What’s the Right Menstrual Product for You?
Whether you’re just starting to menstruate, or have been at it for a while, it’s useful to check in with which products might help you absorb blood, protect your clothes, and carry out your regular daily activities with confidence.
While choosing the right one is largely up to the individual, there are several menstrual products you may want to consider.
Sanitary pads are attached between your vulva and your underwear, absorbing menstrual blood as it leaves your body.
“The average sanitary napkin comprises 48% fluff pulp, 36% PE, PP and PET [plastics], 7% adhesives, 6% superabsorbent and 3% release paper,” according to the experts at Science Direct. They come in a variety of thicknesses, sizes, and lengths, and some even include additional adhesive “wings,” which wrap around the edges of your underwear.
The International Planned Parenthood Federation cautions that “due to their disposable nature they’re not the most environmentally-friendly option, as they must be changed roughly every four hours to prevent bacteria growth and odor.” For those with the expense and the environment in mind, there are now several reusable, washable versions available, as well.
Tampons are a single-use product inserted into the vagina (with or without a plastic or cardboard applicator) to absorb blood and block leakage. Regulated by the FDA, they are made of cotton, rayon, or a combination of the two. Though they can’t get lost inside your body, tampons should be changed every 4 to 6 hours, to prevent bacteria growth and toxic shock syndrome.
“Getting the hang of inserting a tampon can definitely take some time and practice,” Seventeen acknowledges, but your gynecologist can provide consultation if you’re having persistent difficulty.
Believe it or not, tampons were used for general medical practice to stop bleeding in deep wounds or administer medicine to the vagina, before they were used for periods.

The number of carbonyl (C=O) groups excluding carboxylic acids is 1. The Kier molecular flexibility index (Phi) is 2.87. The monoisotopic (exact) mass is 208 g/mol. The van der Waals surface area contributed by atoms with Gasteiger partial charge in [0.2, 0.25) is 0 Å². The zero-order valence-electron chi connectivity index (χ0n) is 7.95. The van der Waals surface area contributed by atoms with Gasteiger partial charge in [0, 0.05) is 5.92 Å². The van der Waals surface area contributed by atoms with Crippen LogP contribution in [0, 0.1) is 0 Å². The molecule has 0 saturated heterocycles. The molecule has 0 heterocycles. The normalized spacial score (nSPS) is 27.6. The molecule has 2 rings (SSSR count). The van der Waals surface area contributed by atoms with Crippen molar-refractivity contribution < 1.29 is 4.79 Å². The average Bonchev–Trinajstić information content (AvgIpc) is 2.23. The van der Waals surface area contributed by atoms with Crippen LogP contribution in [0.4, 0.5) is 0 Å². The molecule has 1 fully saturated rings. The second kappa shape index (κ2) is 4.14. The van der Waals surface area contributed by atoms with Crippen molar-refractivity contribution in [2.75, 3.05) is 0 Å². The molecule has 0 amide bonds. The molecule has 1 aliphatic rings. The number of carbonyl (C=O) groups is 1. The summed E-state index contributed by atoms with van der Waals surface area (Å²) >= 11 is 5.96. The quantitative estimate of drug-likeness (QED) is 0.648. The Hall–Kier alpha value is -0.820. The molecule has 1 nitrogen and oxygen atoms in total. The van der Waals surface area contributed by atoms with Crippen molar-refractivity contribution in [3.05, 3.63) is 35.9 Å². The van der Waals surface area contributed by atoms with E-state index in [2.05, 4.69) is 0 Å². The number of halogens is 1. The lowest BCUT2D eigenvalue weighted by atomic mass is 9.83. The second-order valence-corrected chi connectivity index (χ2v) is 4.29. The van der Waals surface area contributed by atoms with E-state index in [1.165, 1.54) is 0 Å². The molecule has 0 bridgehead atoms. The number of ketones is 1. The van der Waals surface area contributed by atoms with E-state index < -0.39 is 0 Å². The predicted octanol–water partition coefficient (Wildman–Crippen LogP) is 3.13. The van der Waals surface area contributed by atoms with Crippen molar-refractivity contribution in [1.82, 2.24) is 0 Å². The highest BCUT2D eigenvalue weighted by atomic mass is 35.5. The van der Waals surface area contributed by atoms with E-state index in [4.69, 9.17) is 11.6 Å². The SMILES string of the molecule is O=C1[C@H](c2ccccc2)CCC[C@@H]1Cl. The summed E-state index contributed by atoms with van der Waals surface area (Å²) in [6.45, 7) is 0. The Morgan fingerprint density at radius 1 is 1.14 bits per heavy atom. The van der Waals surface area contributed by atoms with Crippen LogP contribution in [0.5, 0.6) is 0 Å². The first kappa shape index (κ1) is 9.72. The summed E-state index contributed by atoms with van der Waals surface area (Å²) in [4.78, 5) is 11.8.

A bell-shaped container made of silicone or latex rubber, a menstrual cup is inserted into your vagina to catch blood and block leaks. Invented in 1867, menstrual cups are decades older than the modern tampon.
“Advocates for menstrual cups say the product is the future of period care—” Popular Science writes, “but few realize that the innovation is no secret at all.”
As with any menstrual product, there’s a list of pros and cons to using a menstrual cup. Many users like that the disposable versions of the menstrual cup provide mess-free sex. Others feel there is some trickiness of removing it and finding the right fit. Only you can determine whether this option is a good one for you.
Like washable pads, period underpants are intended to be washed and reused. Made of fabric designed with microfilaments that absorb blood and odor, they protect both your skin and whatever else you’re wearing.
Designed in a variety of brands, cuts, colors, and styles, there are plenty of options to suit your taste. These underpants can be worn alone or used in tandem with tampons or pads depending on your flow and comfort level.
Morgan Fargo, digital fitness writer for Women’s Health warns, however: “If you don’t like blood, period underwear might not be one for you. Unlike tampons or pads where you dispose of them fairly quickly, period underwear requires some wringing out before it goes in the washing machine.”
As you can see, finding the right menstrual product(s) is largely up to you. Feeling comfortable and confident is as important as maintaining a healthy and regular cycle. To monitor your menstrual health, or speak to one of our experts about menstrual product selection, book an appointment online or call 770-385-8954.